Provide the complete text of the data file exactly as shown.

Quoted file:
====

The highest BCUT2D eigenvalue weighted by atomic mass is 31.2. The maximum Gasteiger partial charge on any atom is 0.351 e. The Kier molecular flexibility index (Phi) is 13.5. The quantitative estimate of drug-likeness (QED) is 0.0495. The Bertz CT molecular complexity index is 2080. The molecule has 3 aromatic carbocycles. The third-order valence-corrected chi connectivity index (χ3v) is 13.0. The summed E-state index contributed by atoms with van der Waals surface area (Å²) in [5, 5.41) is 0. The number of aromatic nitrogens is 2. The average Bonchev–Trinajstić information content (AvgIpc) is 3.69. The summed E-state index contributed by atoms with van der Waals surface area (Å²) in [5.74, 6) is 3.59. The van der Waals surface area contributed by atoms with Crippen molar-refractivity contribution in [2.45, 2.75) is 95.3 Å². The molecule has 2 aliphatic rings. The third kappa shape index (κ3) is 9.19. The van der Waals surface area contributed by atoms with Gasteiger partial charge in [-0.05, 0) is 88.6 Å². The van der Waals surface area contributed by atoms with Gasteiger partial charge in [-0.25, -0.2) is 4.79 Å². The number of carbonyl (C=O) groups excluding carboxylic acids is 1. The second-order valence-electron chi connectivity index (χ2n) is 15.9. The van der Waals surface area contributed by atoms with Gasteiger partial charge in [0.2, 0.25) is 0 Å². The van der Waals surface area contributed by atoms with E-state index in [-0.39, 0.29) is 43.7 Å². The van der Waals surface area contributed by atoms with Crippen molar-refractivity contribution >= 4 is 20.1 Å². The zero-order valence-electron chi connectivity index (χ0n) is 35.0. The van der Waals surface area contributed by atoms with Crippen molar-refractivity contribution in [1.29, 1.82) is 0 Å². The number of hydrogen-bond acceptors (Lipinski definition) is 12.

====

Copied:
The highest BCUT2D eigenvalue weighted by atomic mass is 31.2. The maximum Gasteiger partial charge on any atom is 0.351 e. The Kier molecular flexibility index (Phi) is 13.5. The quantitative estimate of drug-likeness (QED) is 0.0495. The Bertz CT molecular complexity index is 2080. The molecule has 3 aromatic carbocycles. The third-order valence-corrected chi connectivity index (χ3v) is 13.0. The summed E-state index contributed by atoms with van der Waals surface area (Å²) in [5, 5.41) is 0. The number of aromatic nitrogens is 2. The average Bonchev–Trinajstić information content (AvgIpc) is 3.69. The summed E-state index contributed by atoms with van der Waals surface area (Å²) in [5.74, 6) is 3.59. The van der Waals surface area contributed by atoms with Crippen molar-refractivity contribution in [2.45, 2.75) is 95.3 Å². The molecule has 2 aliphatic rings. The third kappa shape index (κ3) is 9.19. The van der Waals surface area contributed by atoms with Gasteiger partial charge in [-0.05, 0) is 88.6 Å². The van der Waals surface area contributed by atoms with Gasteiger partial charge in [-0.25, -0.2) is 4.79 Å². The number of carbonyl (C=O) groups excluding carboxylic acids is 1. The second-order valence-electron chi connectivity index (χ2n) is 15.9. The van der Waals surface area contributed by atoms with Gasteiger partial charge in [0.2, 0.25) is 0 Å². The van der Waals surface area contributed by atoms with E-state index in [-0.39, 0.29) is 43.7 Å². The van der Waals surface area contributed by atoms with Crippen molar-refractivity contribution >= 4 is 20.1 Å². The zero-order valence-electron chi connectivity index (χ0n) is 35.0. The van der Waals surface area contributed by atoms with Crippen molar-refractivity contribution in [1.29, 1.82) is 0 Å². The number of hydrogen-bond acceptors (Lipinski definition) is 12.